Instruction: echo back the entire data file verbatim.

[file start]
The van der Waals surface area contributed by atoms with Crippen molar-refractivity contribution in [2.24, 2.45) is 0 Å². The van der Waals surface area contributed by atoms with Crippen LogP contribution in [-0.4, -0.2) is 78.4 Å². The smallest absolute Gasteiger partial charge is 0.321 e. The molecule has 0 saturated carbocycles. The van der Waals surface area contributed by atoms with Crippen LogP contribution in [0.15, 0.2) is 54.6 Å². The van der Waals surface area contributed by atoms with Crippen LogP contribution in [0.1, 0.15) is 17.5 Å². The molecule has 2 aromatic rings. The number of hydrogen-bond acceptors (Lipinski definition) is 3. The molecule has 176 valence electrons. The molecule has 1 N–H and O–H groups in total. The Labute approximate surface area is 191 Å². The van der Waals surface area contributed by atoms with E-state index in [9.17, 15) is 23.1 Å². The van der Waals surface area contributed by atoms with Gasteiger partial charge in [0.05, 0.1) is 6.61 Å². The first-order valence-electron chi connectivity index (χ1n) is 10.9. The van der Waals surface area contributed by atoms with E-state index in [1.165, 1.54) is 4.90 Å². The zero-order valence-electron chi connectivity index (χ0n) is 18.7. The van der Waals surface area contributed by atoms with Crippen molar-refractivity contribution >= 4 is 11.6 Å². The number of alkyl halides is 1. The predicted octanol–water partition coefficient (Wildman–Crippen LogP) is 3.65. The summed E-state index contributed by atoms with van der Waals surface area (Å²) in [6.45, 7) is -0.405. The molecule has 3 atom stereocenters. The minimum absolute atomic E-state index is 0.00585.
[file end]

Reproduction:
The van der Waals surface area contributed by atoms with Crippen molar-refractivity contribution in [2.24, 2.45) is 0 Å². The van der Waals surface area contributed by atoms with Crippen LogP contribution in [-0.4, -0.2) is 78.4 Å². The smallest absolute Gasteiger partial charge is 0.321 e. The molecule has 0 saturated carbocycles. The van der Waals surface area contributed by atoms with Crippen LogP contribution in [0.15, 0.2) is 54.6 Å². The van der Waals surface area contributed by atoms with Crippen LogP contribution in [0.1, 0.15) is 17.5 Å². The molecule has 2 aromatic rings. The number of hydrogen-bond acceptors (Lipinski definition) is 3. The molecule has 176 valence electrons. The molecule has 1 N–H and O–H groups in total. The Labute approximate surface area is 191 Å². The van der Waals surface area contributed by atoms with E-state index in [9.17, 15) is 23.1 Å². The van der Waals surface area contributed by atoms with Gasteiger partial charge in [0.05, 0.1) is 6.61 Å². The first-order valence-electron chi connectivity index (χ1n) is 10.9. The van der Waals surface area contributed by atoms with E-state index in [1.165, 1.54) is 4.90 Å². The zero-order valence-electron chi connectivity index (χ0n) is 18.7. The van der Waals surface area contributed by atoms with Crippen molar-refractivity contribution >= 4 is 11.6 Å². The number of alkyl halides is 1. The predicted octanol–water partition coefficient (Wildman–Crippen LogP) is 3.65. The summed E-state index contributed by atoms with van der Waals surface area (Å²) in [6.45, 7) is -0.405. The molecule has 3 atom stereocenters. The minimum absolute atomic E-state index is 0.00585.